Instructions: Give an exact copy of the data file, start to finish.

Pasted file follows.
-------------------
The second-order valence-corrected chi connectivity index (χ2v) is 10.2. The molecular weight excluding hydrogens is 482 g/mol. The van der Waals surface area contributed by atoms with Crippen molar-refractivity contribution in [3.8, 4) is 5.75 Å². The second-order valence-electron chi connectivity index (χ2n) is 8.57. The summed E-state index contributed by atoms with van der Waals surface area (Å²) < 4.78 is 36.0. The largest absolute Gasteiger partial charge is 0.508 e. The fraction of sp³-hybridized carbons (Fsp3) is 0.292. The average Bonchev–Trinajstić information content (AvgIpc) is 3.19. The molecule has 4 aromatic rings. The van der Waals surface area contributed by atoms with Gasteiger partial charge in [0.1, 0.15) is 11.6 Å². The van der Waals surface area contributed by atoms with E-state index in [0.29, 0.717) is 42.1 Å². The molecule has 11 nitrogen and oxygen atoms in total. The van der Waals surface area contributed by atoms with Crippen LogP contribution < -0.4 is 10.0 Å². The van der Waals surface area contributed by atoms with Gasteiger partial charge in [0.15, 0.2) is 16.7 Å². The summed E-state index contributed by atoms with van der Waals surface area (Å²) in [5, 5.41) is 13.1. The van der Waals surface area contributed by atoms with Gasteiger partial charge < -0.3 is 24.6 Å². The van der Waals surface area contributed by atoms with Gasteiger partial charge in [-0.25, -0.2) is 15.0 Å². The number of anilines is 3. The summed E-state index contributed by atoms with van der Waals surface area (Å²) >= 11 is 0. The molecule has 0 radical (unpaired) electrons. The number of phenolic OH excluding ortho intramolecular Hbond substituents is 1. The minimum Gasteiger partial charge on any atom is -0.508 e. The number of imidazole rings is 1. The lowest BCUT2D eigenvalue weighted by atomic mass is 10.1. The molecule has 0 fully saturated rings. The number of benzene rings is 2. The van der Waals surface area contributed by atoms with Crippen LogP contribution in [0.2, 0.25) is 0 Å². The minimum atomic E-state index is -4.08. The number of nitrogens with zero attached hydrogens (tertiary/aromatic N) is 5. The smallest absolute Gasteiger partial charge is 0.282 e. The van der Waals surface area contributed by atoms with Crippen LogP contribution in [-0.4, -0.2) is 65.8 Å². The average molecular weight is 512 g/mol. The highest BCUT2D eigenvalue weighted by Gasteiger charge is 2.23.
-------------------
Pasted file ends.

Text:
The second-order valence-corrected chi connectivity index (χ2v) is 10.2. The molecular weight excluding hydrogens is 482 g/mol. The van der Waals surface area contributed by atoms with Crippen molar-refractivity contribution in [3.8, 4) is 5.75 Å². The second-order valence-electron chi connectivity index (χ2n) is 8.57. The summed E-state index contributed by atoms with van der Waals surface area (Å²) < 4.78 is 36.0. The largest absolute Gasteiger partial charge is 0.508 e. The fraction of sp³-hybridized carbons (Fsp3) is 0.292. The average Bonchev–Trinajstić information content (AvgIpc) is 3.19. The molecule has 4 aromatic rings. The van der Waals surface area contributed by atoms with Gasteiger partial charge in [0.1, 0.15) is 11.6 Å². The van der Waals surface area contributed by atoms with E-state index in [0.29, 0.717) is 42.1 Å². The molecule has 11 nitrogen and oxygen atoms in total. The van der Waals surface area contributed by atoms with Crippen LogP contribution < -0.4 is 10.0 Å². The van der Waals surface area contributed by atoms with Gasteiger partial charge in [0.15, 0.2) is 16.7 Å². The summed E-state index contributed by atoms with van der Waals surface area (Å²) in [5, 5.41) is 13.1. The van der Waals surface area contributed by atoms with Gasteiger partial charge < -0.3 is 24.6 Å². The van der Waals surface area contributed by atoms with Gasteiger partial charge in [-0.25, -0.2) is 15.0 Å². The number of anilines is 3. The summed E-state index contributed by atoms with van der Waals surface area (Å²) >= 11 is 0. The molecule has 0 radical (unpaired) electrons. The number of phenolic OH excluding ortho intramolecular Hbond substituents is 1. The minimum Gasteiger partial charge on any atom is -0.508 e. The number of imidazole rings is 1. The lowest BCUT2D eigenvalue weighted by atomic mass is 10.1. The molecule has 0 fully saturated rings. The number of benzene rings is 2. The van der Waals surface area contributed by atoms with Crippen LogP contribution in [0.2, 0.25) is 0 Å². The minimum atomic E-state index is -4.08. The number of nitrogens with zero attached hydrogens (tertiary/aromatic N) is 5. The smallest absolute Gasteiger partial charge is 0.282 e. The van der Waals surface area contributed by atoms with Crippen LogP contribution in [-0.4, -0.2) is 65.8 Å². The average molecular weight is 512 g/mol. The highest BCUT2D eigenvalue weighted by Gasteiger charge is 2.23.